A veterinary medication called xylazine has earned the nickname of “tranq” (short for “tranquilizer”) for its sedating effect in humans. And data shows that from 2020 to 2021, xylazine-related overdoses increased by as much as 1,127% in parts of the United States — making it clear that this drug has quickly become a serious concern.
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In early 2023, the U.S. Administration designated xylazine an “emerging threat” due to its role in this massive increase in overdoses and deaths. But what is tranq, and what do you need to know? Psychiatrist and addiction specialist David Streem, MD, explains.
What is tranq?
Xylazine is an animal sedative with no approved use in humans. That means that while veterinarians use it as a painkiller and anesthetic for cows, sheep and other animals, it’s not a medication ever prescribed to or used on people.
But recently, people started combining xylazine with fentanyl, a synthetic opioid that’s normally used in medical settings to treat severe pain. Fentanyl is a major contributor to the opioid crisis, playing a role in the deaths of more Americans under age 50 than any other cause.
“The best way to describe xylazine is that it’s a sedative related to drugs that are sometimes given to critically ill patients in intensive care units in the U.S.,” Dr. Streem explains. “Both xylazine and fentanyl are sedating, so people who seek that sensation might find the combination of the two pleasurable.”
But xylazine, whether taken alone or combined with other drugs, is incredibly dangerous — and often deadly.
Why it’s a serious health risk
Injecting xylazine can lead to skin wounds, lesions and ulcers that become easily infected, which can cause the skin in that area to die and rot. This condition is called necrosis, and it often requires amputation, or surgery to remove the limb where the rotting tissue is.
“Xylazine injection increases the risk of necrosis. While that’s not unheard of with other drugs that are injected, we’re seeing it happen more often with xylazine,” Dr. Streem says. “We’re still trying to figure out why, but there have been a lot of associations, so far, between xylazine and these terrible flesh infections.”
Other side effects of xylazine may include:
- Blurry vision.
- Constricted pupils (miosis).
- High blood sugar (hyperglycemia).
- Low blood pressure (hypotension).
- Low heart rate (bradycardia).
- Shallow breathing (hypoventilation).
Dr. Streem, who’s based in Cleveland, Ohio, says xylazine deaths are now being listed on the local coroner’s reports, an indicator that xylazine-induced overdoses are (or will soon be) on the rise across the country.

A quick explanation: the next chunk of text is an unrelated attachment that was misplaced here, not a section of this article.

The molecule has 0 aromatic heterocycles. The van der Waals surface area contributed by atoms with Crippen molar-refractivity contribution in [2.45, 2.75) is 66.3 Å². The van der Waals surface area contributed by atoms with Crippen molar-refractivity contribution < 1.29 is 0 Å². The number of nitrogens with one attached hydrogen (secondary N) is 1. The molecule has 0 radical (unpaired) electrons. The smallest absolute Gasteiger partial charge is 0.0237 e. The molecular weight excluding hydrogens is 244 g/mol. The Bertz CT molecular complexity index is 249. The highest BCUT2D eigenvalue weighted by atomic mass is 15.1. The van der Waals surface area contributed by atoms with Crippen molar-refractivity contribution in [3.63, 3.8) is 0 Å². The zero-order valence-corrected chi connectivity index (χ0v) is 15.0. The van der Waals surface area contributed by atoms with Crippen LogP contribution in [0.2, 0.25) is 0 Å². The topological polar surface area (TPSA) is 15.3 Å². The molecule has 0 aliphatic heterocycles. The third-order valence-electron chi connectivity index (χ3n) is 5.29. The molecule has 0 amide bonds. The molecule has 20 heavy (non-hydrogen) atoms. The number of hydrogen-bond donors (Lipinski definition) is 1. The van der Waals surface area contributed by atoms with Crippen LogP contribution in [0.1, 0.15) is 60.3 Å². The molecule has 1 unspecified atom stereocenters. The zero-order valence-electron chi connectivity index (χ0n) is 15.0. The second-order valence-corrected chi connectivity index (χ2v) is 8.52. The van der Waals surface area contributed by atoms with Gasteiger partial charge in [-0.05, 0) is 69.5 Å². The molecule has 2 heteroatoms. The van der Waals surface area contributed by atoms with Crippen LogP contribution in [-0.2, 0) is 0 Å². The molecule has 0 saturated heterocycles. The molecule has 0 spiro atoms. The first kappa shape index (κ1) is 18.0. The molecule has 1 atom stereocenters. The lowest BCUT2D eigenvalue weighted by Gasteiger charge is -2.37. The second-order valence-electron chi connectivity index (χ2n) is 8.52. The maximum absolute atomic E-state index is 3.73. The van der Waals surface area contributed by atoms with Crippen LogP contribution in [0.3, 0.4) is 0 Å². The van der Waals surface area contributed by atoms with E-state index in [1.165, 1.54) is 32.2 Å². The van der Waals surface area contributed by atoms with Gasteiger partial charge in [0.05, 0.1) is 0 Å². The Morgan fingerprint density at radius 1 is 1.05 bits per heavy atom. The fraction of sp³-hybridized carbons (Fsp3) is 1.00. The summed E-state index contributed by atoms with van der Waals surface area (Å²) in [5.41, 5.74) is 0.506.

“Historically, Ohio in general — and especially Cuyahoga County, where Cleveland is — has been a kind of bellwether for drug trends,” he notes. “We are the canary in a coal mine, warning of what’s to come.”
What to do in case of a tranq overdose
In early 2023, the U.S. Food and Drug Administration (FDA) approved over-the-counter use of Narcan® (naloxone), a medication that can reverse the effects of an opioid overdose if it’s administered within minutes.
But Narcan won’t help reverse the effects of tranq.
“Narcan directly dislodges opiates from the body’s opiate receptor so that the drug can’t exert its effect,” Dr. Streem explains, “but because xylazine is not an opioid, it doesn’t bind to the body’s opiate receptor — which means Narcan doesn’t work.”
If you suspect that someone has overdosed on xylazine, call 911 (or your country’s emergency services number) immediately. “They need immediate oxygen and respiratory support, breathing support,” Dr. Streem states.
But remember how we said earlier that xylazine is often combined with fentanyl? If you suspect a xylazine overdose and have access to Narcan, administer it while you wait for emergency services to arrive.
If the person has taken xylazine cut with fentanyl, Narcan can help reverse the effects of the opioid while they await emergency treatment for a xylazine overdose. If it turns out they’ve only overdosed on xylazine (not combined with fentanyl), the Narcan won’t be effective, but it won’t cause any additional harm either.
Finding help for addiction
Addiction is real, scary and potentially deadly — and people who struggle with addiction simply can’t stop the cycle on their own. If you or someone you love is coping with addiction, talk to a healthcare provider who can help guide you to the treatment you need.